M.D. v. Aviva Canada Inc., FSCO A10-001381

*Important excerpts from the case.

FACTS

  • The Applicant, M.D., was injured in a motor vehicle accident on June 4, 2004.
  • The accident occurred while the Applicant was a passenger in a car. His injuries included loss of vision in his left eye, a skull fracture, multiple facial fractures, headaches, a concussion and emotional difficulties.
  • The parties agree that the Applicant’s physical injuries result in a 34% Whole Person Impairment (WPI) within the meaning of the American Medical Association’s Guides to the Evaluation of Permanent Impairment, 4th Edition (the “Guides”).
  • An assessment at an Insurer’s Examination determined that the Applicant did not sustain a catastrophic impairment.
  • They (Respondents) disagree on the degree to which his panic disorder impairs him.
  • The parties were unable to resolve their disputes through mediation, and the Applicant applied for arbitration at the Financial Services Commission of Ontario under the Insurance Act, R.S.O. 1990, c.I.8, as amended
  • M.D. has nightly suicidal thoughts and daily sadness
  • Step-father’s relationship with M.D. is like “night and day” after the accident
  • M.D. has anxiety problems and avoids his children’s extra-curricular activities at school
  • M.D. is fearful of being in any work setting

HISTORY

  • According to Pastore v. Aviva Canada Inc., one marked impairment is sufficient for a catastrophic impairment designation
  • In Desbiens v. Mordini and Arts (Litigation guardian of) v. State Farm Mutual Automobile Insurance Company, it was found that an assessor could assign a WPI to a mental impairment and combine it with a physical WPI.
  • In the decision of Pilot Insurance Company and Ms. G., the Director’s Delegate agreed that it was appropriate to assign a percentage WPI to an impairment based on a mental or behavioral disorder and combine that with a percentage WPI due to a physical impairment.

ISSUE

  • The issue in this case is whether mental and behavioural impairment ratings assigned by the Applicant’s catastrophic impairment assessors are overstated. According to the Applicant, his mental and behavioural impairment rating warrants a catastrophic impairment rating designation. According to Aviva, the Applicant’s mental and behavioural impairment rating does not warrant a catastrophic impairment rating designation.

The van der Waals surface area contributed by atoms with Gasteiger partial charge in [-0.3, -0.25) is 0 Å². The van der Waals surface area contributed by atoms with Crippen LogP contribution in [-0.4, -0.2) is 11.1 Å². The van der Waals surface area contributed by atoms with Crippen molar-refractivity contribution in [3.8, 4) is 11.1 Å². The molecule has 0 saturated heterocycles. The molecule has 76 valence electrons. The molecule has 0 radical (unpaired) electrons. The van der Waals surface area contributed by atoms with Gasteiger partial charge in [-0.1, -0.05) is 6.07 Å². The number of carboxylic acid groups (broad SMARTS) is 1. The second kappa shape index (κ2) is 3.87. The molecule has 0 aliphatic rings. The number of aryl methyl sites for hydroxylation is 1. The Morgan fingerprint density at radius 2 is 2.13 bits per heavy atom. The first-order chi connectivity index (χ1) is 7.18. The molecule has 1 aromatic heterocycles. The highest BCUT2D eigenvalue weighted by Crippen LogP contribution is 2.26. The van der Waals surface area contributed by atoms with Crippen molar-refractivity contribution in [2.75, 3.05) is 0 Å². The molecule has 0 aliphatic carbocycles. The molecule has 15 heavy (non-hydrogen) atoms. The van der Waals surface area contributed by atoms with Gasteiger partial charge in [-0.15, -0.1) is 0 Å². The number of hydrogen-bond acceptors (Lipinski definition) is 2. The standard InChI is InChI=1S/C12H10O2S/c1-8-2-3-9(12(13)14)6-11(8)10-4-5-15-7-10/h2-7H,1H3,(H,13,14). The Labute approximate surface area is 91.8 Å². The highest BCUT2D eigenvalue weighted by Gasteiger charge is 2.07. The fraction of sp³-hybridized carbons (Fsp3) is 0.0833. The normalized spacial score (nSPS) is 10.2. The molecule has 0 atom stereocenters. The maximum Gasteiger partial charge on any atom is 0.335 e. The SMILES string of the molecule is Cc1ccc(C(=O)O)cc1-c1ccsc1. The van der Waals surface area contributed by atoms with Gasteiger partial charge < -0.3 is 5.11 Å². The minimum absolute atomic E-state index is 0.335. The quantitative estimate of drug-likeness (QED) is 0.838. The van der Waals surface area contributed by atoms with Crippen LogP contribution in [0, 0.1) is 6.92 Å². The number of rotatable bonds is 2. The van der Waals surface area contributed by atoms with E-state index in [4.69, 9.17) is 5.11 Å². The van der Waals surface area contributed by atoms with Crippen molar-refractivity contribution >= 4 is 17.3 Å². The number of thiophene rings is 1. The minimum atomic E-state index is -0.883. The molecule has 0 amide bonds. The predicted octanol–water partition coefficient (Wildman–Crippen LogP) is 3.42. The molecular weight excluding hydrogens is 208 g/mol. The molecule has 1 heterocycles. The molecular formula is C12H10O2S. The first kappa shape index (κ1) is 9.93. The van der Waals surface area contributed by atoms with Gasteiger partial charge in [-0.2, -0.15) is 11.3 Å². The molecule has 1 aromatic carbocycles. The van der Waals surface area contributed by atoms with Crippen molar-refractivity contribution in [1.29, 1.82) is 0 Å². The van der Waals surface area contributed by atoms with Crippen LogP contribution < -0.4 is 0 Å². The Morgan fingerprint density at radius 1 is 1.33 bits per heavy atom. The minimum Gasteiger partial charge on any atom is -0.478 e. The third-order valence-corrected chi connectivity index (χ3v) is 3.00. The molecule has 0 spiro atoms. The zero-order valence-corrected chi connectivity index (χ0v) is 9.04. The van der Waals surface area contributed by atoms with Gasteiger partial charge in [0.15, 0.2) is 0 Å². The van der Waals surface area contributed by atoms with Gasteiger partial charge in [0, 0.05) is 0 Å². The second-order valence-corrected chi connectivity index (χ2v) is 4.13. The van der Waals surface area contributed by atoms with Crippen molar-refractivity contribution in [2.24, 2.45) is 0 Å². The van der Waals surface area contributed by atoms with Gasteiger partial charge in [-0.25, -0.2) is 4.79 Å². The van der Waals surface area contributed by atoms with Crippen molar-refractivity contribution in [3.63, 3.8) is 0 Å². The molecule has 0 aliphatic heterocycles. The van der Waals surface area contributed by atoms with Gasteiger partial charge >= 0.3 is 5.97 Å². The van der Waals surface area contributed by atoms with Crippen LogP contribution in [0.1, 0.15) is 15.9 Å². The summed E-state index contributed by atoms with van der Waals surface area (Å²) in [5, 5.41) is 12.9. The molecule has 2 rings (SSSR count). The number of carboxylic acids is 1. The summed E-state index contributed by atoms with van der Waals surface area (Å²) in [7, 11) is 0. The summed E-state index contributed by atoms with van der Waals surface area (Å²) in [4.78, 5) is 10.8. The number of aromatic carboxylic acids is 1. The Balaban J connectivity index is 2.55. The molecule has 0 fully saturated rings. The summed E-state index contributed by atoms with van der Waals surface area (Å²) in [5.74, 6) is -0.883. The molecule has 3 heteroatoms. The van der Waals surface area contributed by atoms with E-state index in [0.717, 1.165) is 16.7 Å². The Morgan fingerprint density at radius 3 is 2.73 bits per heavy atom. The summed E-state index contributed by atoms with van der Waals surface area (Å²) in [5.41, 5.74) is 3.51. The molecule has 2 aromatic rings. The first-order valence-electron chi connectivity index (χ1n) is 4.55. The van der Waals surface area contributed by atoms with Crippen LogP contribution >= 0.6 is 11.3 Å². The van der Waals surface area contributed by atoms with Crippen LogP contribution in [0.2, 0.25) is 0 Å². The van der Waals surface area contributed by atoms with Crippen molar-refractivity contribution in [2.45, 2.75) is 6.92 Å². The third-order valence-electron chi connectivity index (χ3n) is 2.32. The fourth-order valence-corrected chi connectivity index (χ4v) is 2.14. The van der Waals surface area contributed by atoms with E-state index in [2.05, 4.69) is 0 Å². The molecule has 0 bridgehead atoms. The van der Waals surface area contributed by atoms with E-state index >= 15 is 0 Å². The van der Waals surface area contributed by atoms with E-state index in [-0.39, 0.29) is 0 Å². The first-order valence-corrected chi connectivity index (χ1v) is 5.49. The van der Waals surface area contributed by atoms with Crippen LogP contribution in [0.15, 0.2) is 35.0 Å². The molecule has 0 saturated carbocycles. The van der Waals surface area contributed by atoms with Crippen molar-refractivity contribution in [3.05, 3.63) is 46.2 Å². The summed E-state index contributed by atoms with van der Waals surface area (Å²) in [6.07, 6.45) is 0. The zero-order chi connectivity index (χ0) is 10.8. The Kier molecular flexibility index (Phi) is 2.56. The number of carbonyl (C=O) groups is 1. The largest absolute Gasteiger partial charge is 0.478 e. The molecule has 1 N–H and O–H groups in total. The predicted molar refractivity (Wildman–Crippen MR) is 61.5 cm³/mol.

• Did the Applicant sustain a catastrophic impairment within the meaning of clause 2(1.2)(f) of the Schedule?
  • Did the Applicant sustain a catastrophic impairment within the meaning of clause 2(1.2)(g) of the Schedule?
  • Is either party entitled to expenses of the arbitration proceeding pursuant to section 282(11) of the Insurance Act?

RULE

  • Insurance Act, R.S.O. 1990, c.I.8, s. 282
  • Statutory Accident Benefits Schedule – Accidents on or After November 1, 1996, O Reg 403/96
  • American Medical Association’s Guides to the Evaluation of Permanent Impairment, 4th edition, 1993
  • Dispute Resolution Practice Code – Fourth Edition, Rule 79
  • Mental and Behavioural Impairments Assessment Guideline

ANALYSIS

  • Aviva argued that the Applicant did not suffer a marked impairment in any of the four areas of functioning and does not meet the catastrophic designation. In addition, the Applicant’s life changes do not represent a marked departure from his pre-accident life
  • The Guides deal with the assessment of mental and behavioral impairment in Chapter 14 and assign a Class of impairment to four areas of functioning, namely: (1) activities of daily living; (2) social functioning; (3) concentration, persistence and pace; and (4) deterioration or decompensation in work or work-like settings.
  • 2007: M.D.’s doctors diagnosed him was diagnosed with agoraphobia (a fear of being in open or public places) with panic attacks and major depression.
  • 2009: M.D.’s doctors diagnosed him with a panic disorder with agoraphobia and a major depressive disorder
  • I (Adjudicator) prefer his (M.D.’s doctor, Dr. Levitt) assessment to that of Dr. Salmon’s assessment because Dr. Levitt recognized when rating someone, it is important that they not be rated within their simplified life, but rather, to assess the impact of their mental state on functioning.

CONCLUSION

  • The burden of proof rests with the Applicant. He must prove on a balance of probabilities that, as a result of the accident, he is catastrophically impaired. He provided reliable and credible evidence that he sustained a catastrophic impairment
  • I find that this Mental and Behavioural Impairments Assessment Guideline is not applicable to this proceeding because it does not apply to non-DAC matters. This is in response to the insurer’s statement that a situational assessment is required when performing a CAT assessment.
  • The Applicant sustained a catastrophic impairment within the meaning of clause 2(1.2)(f) of the Schedule.
  • The Applicant sustained a catastrophic impairment within the meaning of clause 2(1.2) (g) of the Schedule.
  • If the parties cannot agree on the issue of entitlement to or amount of the expenses of this Arbitration proceeding, they may request a determination of these issues in accordance with Rule 79 of the Dispute Resolution Practice Code – Fourth Edition.

Ho Cheung Chan is a Paralegal student at Centennial College in Toronto studying professional communications with Omar Ha-Redeye.

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